TAKE IT EASY TC
“[Davis] is going to become one of the premier first basemen in all of baseball. He’s already as good defensively as there is in either league. He has absolutely enormous power, and I think he’s going to learn to be a better hitter and therefore a little more selective hitter. He’s going to get better pitches to hit, and he’s going to do a lot of damage. I can see Ike Davis in the future being that certainly legitimate number four hitter.”
Like many others, I am a fan of Terry Collins’ passion and excitement. However, comments like the one above can lead to unrealistic expectations. It is one thing to believe in a player, it is entirely different to proclaim a guy is the next coming of Lou Gehrig.
Ike is coming up on his first full season. There will still be a few hurdles for him to leap.
“His range to his right is incredible, and those left-handed first basemen, the [Will] Clarks and some of those guys, that’s what they did,” Collins said. “That just changes the whole defense of the infield. The second baseman can play up the middle, and it changes the whole dynamics of how they play.”
This is more like it. It is extremely complimentary but doesn’t go too far. Not to mention it is pretty insightful in terms of the overall impact on the defense.
Rich Coutinho shared on MetsBlog that TC politely dealt with a fan venting about the team’s lack of power.
These types of fans amaze me. I admire their courage, no matter how misguided it is.
Note to courageous fan: The team’s alleged lack of power isn’t really something the manager can control. This is more of an issue that you should address with the Wilpons or Mr. Alderson.
However, kudos to you sir or ma’am. If I was fortunate enough to be at spring training I freely admit I wouldn’t have the stones to confront the manager about an issue with the team.
It is far more likely I would utter some sort of uncomfortable greeting and maybe muster up the guts to shake his hand. Maybe.
I am content to voice my opinions hidden quite nicely behind my laptop hundreds of miles away.
BEATING A DEAD HORSE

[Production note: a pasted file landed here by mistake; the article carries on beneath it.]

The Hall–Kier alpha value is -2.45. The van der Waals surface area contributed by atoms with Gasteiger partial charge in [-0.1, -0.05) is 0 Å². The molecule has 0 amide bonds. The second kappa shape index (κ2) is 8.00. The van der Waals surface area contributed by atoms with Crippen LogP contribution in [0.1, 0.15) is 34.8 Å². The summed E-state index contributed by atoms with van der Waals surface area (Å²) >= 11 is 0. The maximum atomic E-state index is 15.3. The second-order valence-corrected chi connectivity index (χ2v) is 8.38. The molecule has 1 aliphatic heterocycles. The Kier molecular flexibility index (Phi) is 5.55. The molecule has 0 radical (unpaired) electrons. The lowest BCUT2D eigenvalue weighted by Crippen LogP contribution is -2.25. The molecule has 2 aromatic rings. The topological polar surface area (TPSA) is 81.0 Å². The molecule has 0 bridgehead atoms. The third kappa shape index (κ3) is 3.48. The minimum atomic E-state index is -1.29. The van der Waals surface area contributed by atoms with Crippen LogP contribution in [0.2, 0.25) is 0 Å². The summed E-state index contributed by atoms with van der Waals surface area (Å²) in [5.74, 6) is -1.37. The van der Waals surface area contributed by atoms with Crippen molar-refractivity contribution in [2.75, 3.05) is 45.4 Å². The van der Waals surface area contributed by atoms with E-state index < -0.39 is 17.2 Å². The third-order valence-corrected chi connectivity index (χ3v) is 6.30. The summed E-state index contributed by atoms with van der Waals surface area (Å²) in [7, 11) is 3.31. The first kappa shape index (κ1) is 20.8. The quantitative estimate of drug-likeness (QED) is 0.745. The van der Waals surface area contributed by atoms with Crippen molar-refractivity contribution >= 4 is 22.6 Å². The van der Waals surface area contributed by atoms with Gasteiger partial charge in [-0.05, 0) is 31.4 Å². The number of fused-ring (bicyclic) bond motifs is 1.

Today, Terry Collins commented on whether or not he would have used Jenrry Mejia in the bullpen last year. It is my assumption that someone asked him his opinion on the matter. Why else would he bring it up?
A question to the media: What is the point of continually kicking Jerry and Omar now that 2010 is far removed from our rear view mirror?
Move on people. It is clear to all that this was a mistake.
As I have said in the past, I probably would have done the same thing if I were in Jerry’s shoes. Put things in perspective. If you were fighting for your job would you not do anything in your power to try to win? The front office is as much to blame as Jerry was. They should have put their foot down at the very beginning of this poor idea.
Let’s stop writing about 2010, please.
UPDATE (2/24): TC’s actual comments verifying he was prompted to comment on this subject.
“You’re putting me on the spot, aren’t you?” Collins replied Wednesday. “Well, I understood exactly what happened last year. I certainly don’t blame the decision that was made. I will never second-guess that decision.”
“I, in turn, as the guy on the other side of the field, in the development side, from what I had heard, thought he should go start [in the minors].”
“They made the decision, which they thought was right for them. I’ll certainly back it up and support it. But everybody I have talked to on the other side [at the minor league complex], who are good baseball people, think this guy has got a chance to be a top-of-the-order starting pitcher. So I’m going to give him his chance.”